Aeilin and her husband were fast asleep. Neither of them heard the latch on their cottage door unfasten and the door creak slowly open. Only the sound of the husband’s snoring carried through the tiny room.

The cloaked figure waited a moment and then moved toward the sleeping child. Alyce pulled back the hood to reveal her long silver hair plaited into a knot on top of her head. She hesitated. Guilt ran through her body. Could she do this? Then she remembered her sister and silently knelt by the child’s bedside.

With her healing talents it was just as easy to steal a child’s magic as it was to cast her own magic. Alyce pressed her hands together until they were warm and then lowered them to hover above the child’s heart.

Instantly Alyce could feel the tingle of the little girl’s magic running through her fingers and up her arms. It felt so good.

She kept her hands steady until she could feel the magic start to wane. Suddenly she realised the girl’s eyes were staring at her in horror—but what disturbed Alyce the most was the vacant look in the girl’s eyes. They were empty.

Alyce’s heart was racing as she quickly ran from the cottage and melted back into the night. She didn’t stop until she had safely reached the secret entrance to the castle. She paused and looked up at the full moon. It was shrouded in dark cloud.

She started saying a prayer to the goddess but an image of the young child’s eyes popped into her mind. She stopped praying. Then she remembered how good it felt as the magic ran up her arms.

She needed so much more.

Alyce swept through the secret door of the castle.

The moon disappeared completely behind the clouds.

The Witch in the Mirror – Part 32

Bea watched Josh climb the stairs and walk into the music room. He was skinny and his clothes were worn out. Black curls dangled over his collar and he was carrying a beat up cello case. He stopped at the door for a moment and turned. Bea quickly looked away when he caught her looking but she could sense that he was studying her. Then she heard the door close and when she looked up again he was gone. A few minutes later that haunting cello melody began to ripple through Bea’s body. She found her hips swaying in time and her feet started moving. She just couldn’t help it.

Bea saw him again later that day in the library. She was sitting again at the desk in the back corner when she noticed him moving along the bookshelves. His lips were moving silently, as though he were counting the numbers on the shelves. When he reached the end of the row he suddenly jumped when he saw Bea sitting there. She smiled. Hi.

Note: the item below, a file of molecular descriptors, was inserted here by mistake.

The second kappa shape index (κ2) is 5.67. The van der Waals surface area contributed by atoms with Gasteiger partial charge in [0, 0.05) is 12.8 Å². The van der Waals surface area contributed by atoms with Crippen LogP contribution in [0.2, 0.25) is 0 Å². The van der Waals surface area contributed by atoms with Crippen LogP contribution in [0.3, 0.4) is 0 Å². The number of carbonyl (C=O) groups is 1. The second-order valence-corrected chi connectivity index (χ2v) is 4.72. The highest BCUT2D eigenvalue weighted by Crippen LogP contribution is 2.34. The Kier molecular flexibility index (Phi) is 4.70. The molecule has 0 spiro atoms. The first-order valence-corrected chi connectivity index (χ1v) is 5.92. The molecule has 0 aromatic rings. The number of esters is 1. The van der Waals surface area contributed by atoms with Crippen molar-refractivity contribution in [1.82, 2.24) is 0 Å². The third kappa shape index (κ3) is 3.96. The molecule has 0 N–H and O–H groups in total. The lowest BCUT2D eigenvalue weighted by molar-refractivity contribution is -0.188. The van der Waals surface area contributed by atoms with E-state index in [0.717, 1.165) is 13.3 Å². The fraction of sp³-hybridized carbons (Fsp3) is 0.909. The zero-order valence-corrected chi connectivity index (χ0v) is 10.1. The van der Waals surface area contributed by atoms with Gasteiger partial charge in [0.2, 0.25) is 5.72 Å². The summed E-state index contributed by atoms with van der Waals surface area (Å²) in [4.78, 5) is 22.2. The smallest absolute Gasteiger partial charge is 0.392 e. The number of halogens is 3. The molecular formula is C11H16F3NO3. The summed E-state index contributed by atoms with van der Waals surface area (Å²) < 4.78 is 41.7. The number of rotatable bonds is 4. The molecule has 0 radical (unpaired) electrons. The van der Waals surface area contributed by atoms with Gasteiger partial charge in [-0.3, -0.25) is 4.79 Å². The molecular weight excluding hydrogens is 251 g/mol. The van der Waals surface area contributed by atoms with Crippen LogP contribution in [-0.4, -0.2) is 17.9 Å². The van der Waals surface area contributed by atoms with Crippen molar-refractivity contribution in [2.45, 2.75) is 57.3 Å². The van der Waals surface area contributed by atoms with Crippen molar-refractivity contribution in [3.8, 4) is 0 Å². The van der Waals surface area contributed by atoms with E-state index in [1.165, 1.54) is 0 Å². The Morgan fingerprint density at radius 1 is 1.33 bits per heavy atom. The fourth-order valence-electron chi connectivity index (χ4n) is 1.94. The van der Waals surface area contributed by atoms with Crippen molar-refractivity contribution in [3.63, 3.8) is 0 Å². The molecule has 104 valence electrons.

Hello. Their eyes met for a second and then he quickly looked away.

‘Do you need help finding a book?’

He quickly looked up and once again their eyes met. This time he kept Bea’s gaze for a few seconds. He looked at her long enough for Bea to see that his eyes were hazel, a dark hazel with hidden depths that looked hopeful. Then he looked down again and his long hair fell across his face.

‘Yeah, I’m trying to find the music section. The librarian said it was down here but all I can see are chemistry books.’

‘It’s on the other side of the shelf.’ Bea pointed.

‘Oh, okay. Thanks.’ And then he was gone.

The Witch in the Mirror – Part 31

Anar was deep in thought as she found herself staring at her own reflection in the window of Margrit’s Old Wares and Antiques. She had been forming a plan of how she could get back at Emily and Bea. This shop was perfect because it wouldn’t have the security cameras and scanners of more modern stores.

A bell tinkled as Anar pushed the door open. The inside of the shop was dry and dusty and she couldn’t help coughing.

‘Good morrow, lassie. May I help you?’

‘Oh—hi. No thanks. I just wanted to browse.’ This is the perfect place, Anar thought to herself.

‘Take your time, dear. There is plenty of time to find something—or it will find you.’

The old lady behind the counter chuckled hoarsely. She peered at Anar from behind a tiny pair of glasses. Her long grey hair was tied in a single plait that hung down her back.

Anar felt a superstitious shiver. The old woman looked like a witch, particularly with those dried herbs hanging above her head.

‘There are books out the back as well. Some are quite old but you’ll find them interesting,’ the old lady called out to Anar.

‘Okay, thanks.’

Anar walked through the door and into a little room at the back of the shop. It smelt like old mushrooms and Anar held her scarf over her nose. She was amazed to see so many books stacked haphazardly from floor to ceiling. Those that were on shelves were just a jumble and she didn’t know where to begin.

She was about to leave the book room when an old green book caught her eye. The cover was faded with age but in the centre was a silver crescent moon that sparkled brightly. Anar reached up for the book but it was too high. She found a footstool and moved it closer. Dust rose off the top step and made her sneeze. Anar grabbed the book and looked over her shoulder to make sure the old lady couldn’t see her. She quickly shoved the book into her shoulder bag and arranged her scarf so it was covering the book.

Anar walked back into the shop and strode up to the counter.

‘Could I please have two of those scented candles? They’re a present for my gran.’

‘Oh, what a lovely granddaughter you are. My grandchildren have never bought me presents with their pocket money. Would you like them gift wrapped, dear?’

Anar nodded. She was thinking about the next phase of her plan.